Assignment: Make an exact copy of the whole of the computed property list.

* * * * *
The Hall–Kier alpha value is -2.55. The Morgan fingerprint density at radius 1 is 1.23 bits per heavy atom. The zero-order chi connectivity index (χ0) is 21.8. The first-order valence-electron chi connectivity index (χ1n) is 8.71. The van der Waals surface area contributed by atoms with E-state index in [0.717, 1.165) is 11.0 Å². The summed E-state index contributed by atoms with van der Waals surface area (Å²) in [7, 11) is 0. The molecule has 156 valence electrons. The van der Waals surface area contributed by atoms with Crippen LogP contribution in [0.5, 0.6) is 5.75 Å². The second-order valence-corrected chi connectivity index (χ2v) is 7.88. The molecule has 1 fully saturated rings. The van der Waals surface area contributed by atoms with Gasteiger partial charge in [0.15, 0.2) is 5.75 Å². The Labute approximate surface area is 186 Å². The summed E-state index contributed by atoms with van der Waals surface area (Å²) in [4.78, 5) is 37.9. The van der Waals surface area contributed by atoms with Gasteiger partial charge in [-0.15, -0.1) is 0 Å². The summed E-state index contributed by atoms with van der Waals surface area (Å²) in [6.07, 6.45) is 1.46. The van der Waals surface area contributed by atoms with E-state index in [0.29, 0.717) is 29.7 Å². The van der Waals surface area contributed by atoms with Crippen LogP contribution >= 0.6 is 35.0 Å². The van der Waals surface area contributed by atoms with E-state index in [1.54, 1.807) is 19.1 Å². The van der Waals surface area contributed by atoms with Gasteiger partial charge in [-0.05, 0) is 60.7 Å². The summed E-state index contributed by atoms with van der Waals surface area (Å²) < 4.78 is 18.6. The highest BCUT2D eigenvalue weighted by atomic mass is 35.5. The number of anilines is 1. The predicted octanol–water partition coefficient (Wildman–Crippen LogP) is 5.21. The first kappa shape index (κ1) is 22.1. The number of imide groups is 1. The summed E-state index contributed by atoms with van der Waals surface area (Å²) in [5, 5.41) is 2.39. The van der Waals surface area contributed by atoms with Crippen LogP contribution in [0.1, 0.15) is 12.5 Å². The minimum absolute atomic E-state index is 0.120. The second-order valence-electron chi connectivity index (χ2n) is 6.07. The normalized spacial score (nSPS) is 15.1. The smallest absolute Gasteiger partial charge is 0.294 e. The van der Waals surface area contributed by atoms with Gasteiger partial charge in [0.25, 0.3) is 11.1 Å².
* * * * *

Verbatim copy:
The Hall–Kier alpha value is -2.55. The Morgan fingerprint density at radius 1 is 1.23 bits per heavy atom. The zero-order chi connectivity index (χ0) is 21.8. The first-order valence-electron chi connectivity index (χ1n) is 8.71. The van der Waals surface area contributed by atoms with E-state index in [0.717, 1.165) is 11.0 Å². The summed E-state index contributed by atoms with van der Waals surface area (Å²) in [7, 11) is 0. The molecule has 156 valence electrons. The van der Waals surface area contributed by atoms with Crippen LogP contribution in [0.5, 0.6) is 5.75 Å². The second-order valence-corrected chi connectivity index (χ2v) is 7.88. The molecule has 1 fully saturated rings. The van der Waals surface area contributed by atoms with Gasteiger partial charge in [0.15, 0.2) is 5.75 Å². The Labute approximate surface area is 186 Å². The summed E-state index contributed by atoms with van der Waals surface area (Å²) in [4.78, 5) is 37.9. The van der Waals surface area contributed by atoms with Gasteiger partial charge in [-0.15, -0.1) is 0 Å². The summed E-state index contributed by atoms with van der Waals surface area (Å²) in [6.07, 6.45) is 1.46. The van der Waals surface area contributed by atoms with E-state index in [0.29, 0.717) is 29.7 Å². The van der Waals surface area contributed by atoms with Crippen LogP contribution >= 0.6 is 35.0 Å². The van der Waals surface area contributed by atoms with E-state index in [1.54, 1.807) is 19.1 Å². The van der Waals surface area contributed by atoms with Gasteiger partial charge in [-0.05, 0) is 60.7 Å². The summed E-state index contributed by atoms with van der Waals surface area (Å²) < 4.78 is 18.6. The highest BCUT2D eigenvalue weighted by atomic mass is 35.5. The number of anilines is 1. The predicted octanol–water partition coefficient (Wildman–Crippen LogP) is 5.21. The first kappa shape index (κ1) is 22.1. The number of imide groups is 1. The summed E-state index contributed by atoms with van der Waals surface area (Å²) in [5, 5.41) is 2.39. The van der Waals surface area contributed by atoms with Crippen LogP contribution in [0.1, 0.15) is 12.5 Å². The minimum absolute atomic E-state index is 0.120. The second-order valence-electron chi connectivity index (χ2n) is 6.07. The normalized spacial score (nSPS) is 15.1. The smallest absolute Gasteiger partial charge is 0.294 e. The van der Waals surface area contributed by atoms with Gasteiger partial charge in [0.25, 0.3) is 11.1 Å².